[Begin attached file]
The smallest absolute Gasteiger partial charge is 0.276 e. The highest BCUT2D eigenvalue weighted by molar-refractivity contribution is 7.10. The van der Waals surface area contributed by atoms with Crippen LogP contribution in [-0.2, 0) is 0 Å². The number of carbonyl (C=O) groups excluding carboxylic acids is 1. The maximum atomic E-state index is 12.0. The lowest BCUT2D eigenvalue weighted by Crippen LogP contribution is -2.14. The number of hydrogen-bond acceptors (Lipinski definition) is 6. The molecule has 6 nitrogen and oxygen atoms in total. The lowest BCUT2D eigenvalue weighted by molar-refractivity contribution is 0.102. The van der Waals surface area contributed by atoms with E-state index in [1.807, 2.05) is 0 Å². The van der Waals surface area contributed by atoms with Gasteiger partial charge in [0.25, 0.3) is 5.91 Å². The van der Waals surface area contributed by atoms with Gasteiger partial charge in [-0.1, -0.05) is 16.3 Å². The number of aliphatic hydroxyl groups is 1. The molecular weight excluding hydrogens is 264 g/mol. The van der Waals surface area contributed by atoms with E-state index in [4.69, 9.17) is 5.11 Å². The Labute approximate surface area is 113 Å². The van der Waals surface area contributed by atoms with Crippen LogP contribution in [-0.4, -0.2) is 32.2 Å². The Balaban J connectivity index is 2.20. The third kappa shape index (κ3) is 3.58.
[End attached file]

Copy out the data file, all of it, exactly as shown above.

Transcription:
The smallest absolute Gasteiger partial charge is 0.276 e. The highest BCUT2D eigenvalue weighted by molar-refractivity contribution is 7.10. The van der Waals surface area contributed by atoms with Crippen LogP contribution in [-0.2, 0) is 0 Å². The number of carbonyl (C=O) groups excluding carboxylic acids is 1. The maximum atomic E-state index is 12.0. The lowest BCUT2D eigenvalue weighted by Crippen LogP contribution is -2.14. The number of hydrogen-bond acceptors (Lipinski definition) is 6. The molecule has 6 nitrogen and oxygen atoms in total. The lowest BCUT2D eigenvalue weighted by molar-refractivity contribution is 0.102. The van der Waals surface area contributed by atoms with E-state index in [1.807, 2.05) is 0 Å². The van der Waals surface area contributed by atoms with Gasteiger partial charge in [0.25, 0.3) is 5.91 Å². The van der Waals surface area contributed by atoms with Gasteiger partial charge in [-0.1, -0.05) is 16.3 Å². The number of aliphatic hydroxyl groups is 1. The molecular weight excluding hydrogens is 264 g/mol. The van der Waals surface area contributed by atoms with E-state index in [4.69, 9.17) is 5.11 Å². The Labute approximate surface area is 113 Å². The van der Waals surface area contributed by atoms with Crippen LogP contribution in [-0.4, -0.2) is 32.2 Å². The Balaban J connectivity index is 2.20. The third kappa shape index (κ3) is 3.58.